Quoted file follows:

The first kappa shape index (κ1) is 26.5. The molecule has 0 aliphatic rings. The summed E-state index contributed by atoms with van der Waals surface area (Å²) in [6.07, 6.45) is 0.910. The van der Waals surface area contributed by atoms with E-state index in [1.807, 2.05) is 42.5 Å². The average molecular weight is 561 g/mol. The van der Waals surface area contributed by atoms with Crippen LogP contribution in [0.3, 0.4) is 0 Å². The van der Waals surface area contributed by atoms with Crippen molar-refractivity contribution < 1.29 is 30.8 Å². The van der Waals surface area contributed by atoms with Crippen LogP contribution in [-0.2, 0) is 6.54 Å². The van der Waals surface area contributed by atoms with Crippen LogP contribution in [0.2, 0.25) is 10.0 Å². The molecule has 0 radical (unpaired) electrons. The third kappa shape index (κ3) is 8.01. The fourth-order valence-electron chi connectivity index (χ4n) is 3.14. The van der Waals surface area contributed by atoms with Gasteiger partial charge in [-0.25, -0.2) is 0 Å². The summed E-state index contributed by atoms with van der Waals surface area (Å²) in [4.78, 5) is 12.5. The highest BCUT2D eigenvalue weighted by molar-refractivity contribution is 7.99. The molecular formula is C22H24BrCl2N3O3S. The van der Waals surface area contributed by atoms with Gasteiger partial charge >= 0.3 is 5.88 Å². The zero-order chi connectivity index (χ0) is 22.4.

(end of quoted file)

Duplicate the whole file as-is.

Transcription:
The first kappa shape index (κ1) is 26.5. The molecule has 0 aliphatic rings. The summed E-state index contributed by atoms with van der Waals surface area (Å²) in [6.07, 6.45) is 0.910. The van der Waals surface area contributed by atoms with E-state index in [1.807, 2.05) is 42.5 Å². The average molecular weight is 561 g/mol. The van der Waals surface area contributed by atoms with Crippen LogP contribution in [0.3, 0.4) is 0 Å². The van der Waals surface area contributed by atoms with Crippen molar-refractivity contribution < 1.29 is 30.8 Å². The van der Waals surface area contributed by atoms with Crippen LogP contribution in [-0.2, 0) is 6.54 Å². The van der Waals surface area contributed by atoms with Crippen LogP contribution in [0.2, 0.25) is 10.0 Å². The molecule has 0 radical (unpaired) electrons. The third kappa shape index (κ3) is 8.01. The fourth-order valence-electron chi connectivity index (χ4n) is 3.14. The van der Waals surface area contributed by atoms with Gasteiger partial charge in [-0.25, -0.2) is 0 Å². The summed E-state index contributed by atoms with van der Waals surface area (Å²) in [4.78, 5) is 12.5. The highest BCUT2D eigenvalue weighted by molar-refractivity contribution is 7.99. The molecular formula is C22H24BrCl2N3O3S. The van der Waals surface area contributed by atoms with Gasteiger partial charge >= 0.3 is 5.88 Å². The zero-order chi connectivity index (χ0) is 22.4.